The tale of the tape appeared pretty conclusive. Darren Bent, who may eventually cost Aston Villa £24m from Sunderland, settled the match with an archetypal, fox-in-the-box goal, while Edin Dzeko, Manchester City's new £27m striker, missed with a late header from his only scoring opportunity.
Bent modestly described his now customary debut flourish – which took him level with Chelsea's Didier Drogba and United's Wayne Rooney on 82 Premier League goals over the past five seasons – as a "tap-in". Two years earlier, after he fluffed an easier chance to win a match for Tottenham, his then manager famously complained that "my missus could've put that one in". Dzeko's chance was perhaps not in the Sandra Redknapp category, yet understandably he comes with great expectations.
If Bent's encapsulation of the tall, elegant Bosnian's performance as "decent" sounded like damning with faint praise, the logic of the match-winner's own compare-and-contrast verdict was fair. "It was always going to be a lot more difficult for him than me because he is new in this division whereas I've played in it a lot," he said. "He has good quality and showed some nice touches but you're always going to struggle against top centre-halves like [James] Collins and [Richard] Dunne."
In fact, forwards have been filling their boots against Gérard Houllier's defence. Although Dzeko demonstrated an impressive work ethic, it often led him into deep positions, making it hard to establish a rapport with Carlos Tevez, who himself started the match playing off the front. As a consequence, City, for all their dominance, created few genuine chances.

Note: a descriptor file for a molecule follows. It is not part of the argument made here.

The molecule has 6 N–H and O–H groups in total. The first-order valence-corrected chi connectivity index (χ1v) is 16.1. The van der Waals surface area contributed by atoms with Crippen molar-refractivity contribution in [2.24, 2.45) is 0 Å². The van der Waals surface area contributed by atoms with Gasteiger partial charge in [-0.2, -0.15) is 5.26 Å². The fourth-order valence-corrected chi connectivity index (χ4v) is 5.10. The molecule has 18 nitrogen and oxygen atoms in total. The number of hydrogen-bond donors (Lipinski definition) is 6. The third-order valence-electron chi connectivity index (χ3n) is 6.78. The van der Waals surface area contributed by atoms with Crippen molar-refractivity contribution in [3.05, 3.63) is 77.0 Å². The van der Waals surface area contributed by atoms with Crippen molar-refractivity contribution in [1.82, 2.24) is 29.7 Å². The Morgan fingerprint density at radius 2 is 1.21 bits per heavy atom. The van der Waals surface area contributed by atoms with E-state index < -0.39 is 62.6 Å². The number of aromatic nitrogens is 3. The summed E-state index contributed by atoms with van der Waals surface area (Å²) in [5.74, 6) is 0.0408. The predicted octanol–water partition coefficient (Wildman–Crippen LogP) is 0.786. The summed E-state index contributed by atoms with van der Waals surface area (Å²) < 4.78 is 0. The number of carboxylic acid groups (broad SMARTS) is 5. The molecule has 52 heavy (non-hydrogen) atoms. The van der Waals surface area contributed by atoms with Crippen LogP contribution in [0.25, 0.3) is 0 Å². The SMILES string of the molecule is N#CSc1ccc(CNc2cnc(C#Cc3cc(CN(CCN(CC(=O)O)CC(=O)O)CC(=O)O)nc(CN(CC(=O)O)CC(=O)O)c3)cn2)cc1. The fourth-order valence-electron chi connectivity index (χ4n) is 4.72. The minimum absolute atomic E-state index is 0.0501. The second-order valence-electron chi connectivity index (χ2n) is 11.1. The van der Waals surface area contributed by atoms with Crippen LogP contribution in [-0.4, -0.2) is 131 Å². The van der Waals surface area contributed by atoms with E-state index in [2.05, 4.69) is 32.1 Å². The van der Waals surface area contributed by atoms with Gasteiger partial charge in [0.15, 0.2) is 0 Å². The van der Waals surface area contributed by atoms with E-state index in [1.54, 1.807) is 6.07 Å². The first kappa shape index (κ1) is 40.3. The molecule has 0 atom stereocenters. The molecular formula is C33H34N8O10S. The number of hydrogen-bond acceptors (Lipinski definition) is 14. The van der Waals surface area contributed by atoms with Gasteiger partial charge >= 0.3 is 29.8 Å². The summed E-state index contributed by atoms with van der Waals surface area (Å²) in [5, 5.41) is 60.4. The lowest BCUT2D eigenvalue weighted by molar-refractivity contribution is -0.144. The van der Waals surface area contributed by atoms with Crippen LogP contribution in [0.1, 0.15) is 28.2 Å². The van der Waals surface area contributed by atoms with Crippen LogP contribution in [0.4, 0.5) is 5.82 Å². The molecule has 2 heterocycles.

Brian Kidd, the former England coach who is Roberto Mancini's assistant at Eastlands, insisted that City would not have to wait until next season to get the best from Dzeko. "I don't think it'll take him many games at all. His touch, passing and control are all excellent and he links the play well. He's been superb in training, he's a team player and his English is very good.
"Obviously, it's a lot different to the Bundesliga. When I was at Portsmouth helping Paul Hart, he raved about Dzeko. Pompey played Wolfsburg in Europe and put a bid in but couldn't afford him. I believe he'll be a very good buy, but there's an adjustment to make to the Premier League and of course it takes time."
Therein lies City's dilemma. Teams need to grow, with new recruits allowed time to assimilate. However, their vast expenditure means every setback is tantamount to a crisis, and every goal conceded or chance spurned becomes a news event. Kidd, who is familiar with such pressures from his stint as No 2 at Old Trafford, denied that he was trying to take the heat off Mancini and his team by claiming the championship was "United's to lose" and that City's target was a top four place. "Not at all. They've been round the block with Sir Alex [Ferguson]. We certainly give them the respect they deserve. They've been there before. With our lads it's a new experience. But once you win something, it becomes intoxicating. You want more of it."
Prising Bent from Sunderland was intended to restore that feeling to the Villa dressing room. The investment reaped a swift dividend for manager Houllier, with the outstanding Collins detecting "an extra buzz about the place, even in the warm-up". The buzz became a cacophony when Bent, having scarcely touched the ball, followed up in anticipation that the City goalkeeper Joe Hart might parry Ashley Young's shot. When he did, an angled finish created an instant Villa cult hero.
Houllier, though, was focused on Bent's impact in the longer term, starting at Wigan tomorrow. "I thought we needed a striker, not only for six months but for the future," he said. "When I was at Liverpool I signed Emile Heskey and it made a difference; we started winning trophies. At Lyons I signed [the Brazilian striker] Fred and he made a difference as we won two titles. I would say Darren has finishing class. He loves the game, works hard and will improve. I looked at him and thought, 'Yes, this is what we need'."
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